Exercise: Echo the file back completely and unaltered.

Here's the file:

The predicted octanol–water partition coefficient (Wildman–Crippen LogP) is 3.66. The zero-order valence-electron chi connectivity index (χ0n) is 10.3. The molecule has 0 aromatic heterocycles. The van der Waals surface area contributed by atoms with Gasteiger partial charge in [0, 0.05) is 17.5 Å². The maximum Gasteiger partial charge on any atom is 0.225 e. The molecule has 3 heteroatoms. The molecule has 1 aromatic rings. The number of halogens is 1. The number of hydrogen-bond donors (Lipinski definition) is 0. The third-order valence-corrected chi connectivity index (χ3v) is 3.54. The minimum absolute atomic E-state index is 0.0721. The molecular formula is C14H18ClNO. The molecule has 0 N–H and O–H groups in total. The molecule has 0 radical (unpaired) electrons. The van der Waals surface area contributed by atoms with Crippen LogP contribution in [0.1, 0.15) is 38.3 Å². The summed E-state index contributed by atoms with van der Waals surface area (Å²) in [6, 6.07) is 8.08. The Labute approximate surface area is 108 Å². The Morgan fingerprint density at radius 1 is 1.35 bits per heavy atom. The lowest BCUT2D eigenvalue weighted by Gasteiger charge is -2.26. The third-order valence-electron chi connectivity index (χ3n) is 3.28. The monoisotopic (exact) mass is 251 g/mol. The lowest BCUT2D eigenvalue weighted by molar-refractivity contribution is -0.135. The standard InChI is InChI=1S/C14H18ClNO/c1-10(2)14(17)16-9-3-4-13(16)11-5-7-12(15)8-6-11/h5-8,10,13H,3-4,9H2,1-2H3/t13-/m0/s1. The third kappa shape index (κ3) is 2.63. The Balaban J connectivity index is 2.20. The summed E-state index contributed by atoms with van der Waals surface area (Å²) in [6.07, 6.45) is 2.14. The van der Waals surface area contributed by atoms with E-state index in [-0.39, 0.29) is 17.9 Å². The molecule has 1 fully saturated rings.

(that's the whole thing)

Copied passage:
The predicted octanol–water partition coefficient (Wildman–Crippen LogP) is 3.66. The zero-order valence-electron chi connectivity index (χ0n) is 10.3. The molecule has 0 aromatic heterocycles. The van der Waals surface area contributed by atoms with Gasteiger partial charge in [0, 0.05) is 17.5 Å². The maximum Gasteiger partial charge on any atom is 0.225 e. The molecule has 3 heteroatoms. The molecule has 1 aromatic rings. The number of halogens is 1. The number of hydrogen-bond donors (Lipinski definition) is 0. The third-order valence-corrected chi connectivity index (χ3v) is 3.54. The minimum absolute atomic E-state index is 0.0721. The molecular formula is C14H18ClNO. The molecule has 0 N–H and O–H groups in total. The molecule has 0 radical (unpaired) electrons. The van der Waals surface area contributed by atoms with Crippen LogP contribution in [0.1, 0.15) is 38.3 Å². The summed E-state index contributed by atoms with van der Waals surface area (Å²) in [6, 6.07) is 8.08. The Labute approximate surface area is 108 Å². The Morgan fingerprint density at radius 1 is 1.35 bits per heavy atom. The lowest BCUT2D eigenvalue weighted by Gasteiger charge is -2.26. The third-order valence-electron chi connectivity index (χ3n) is 3.28. The monoisotopic (exact) mass is 251 g/mol. The lowest BCUT2D eigenvalue weighted by molar-refractivity contribution is -0.135. The standard InChI is InChI=1S/C14H18ClNO/c1-10(2)14(17)16-9-3-4-13(16)11-5-7-12(15)8-6-11/h5-8,10,13H,3-4,9H2,1-2H3/t13-/m0/s1. The third kappa shape index (κ3) is 2.63. The Balaban J connectivity index is 2.20. The summed E-state index contributed by atoms with van der Waals surface area (Å²) in [6.07, 6.45) is 2.14. The van der Waals surface area contributed by atoms with E-state index in [-0.39, 0.29) is 17.9 Å². The molecule has 1 fully saturated rings.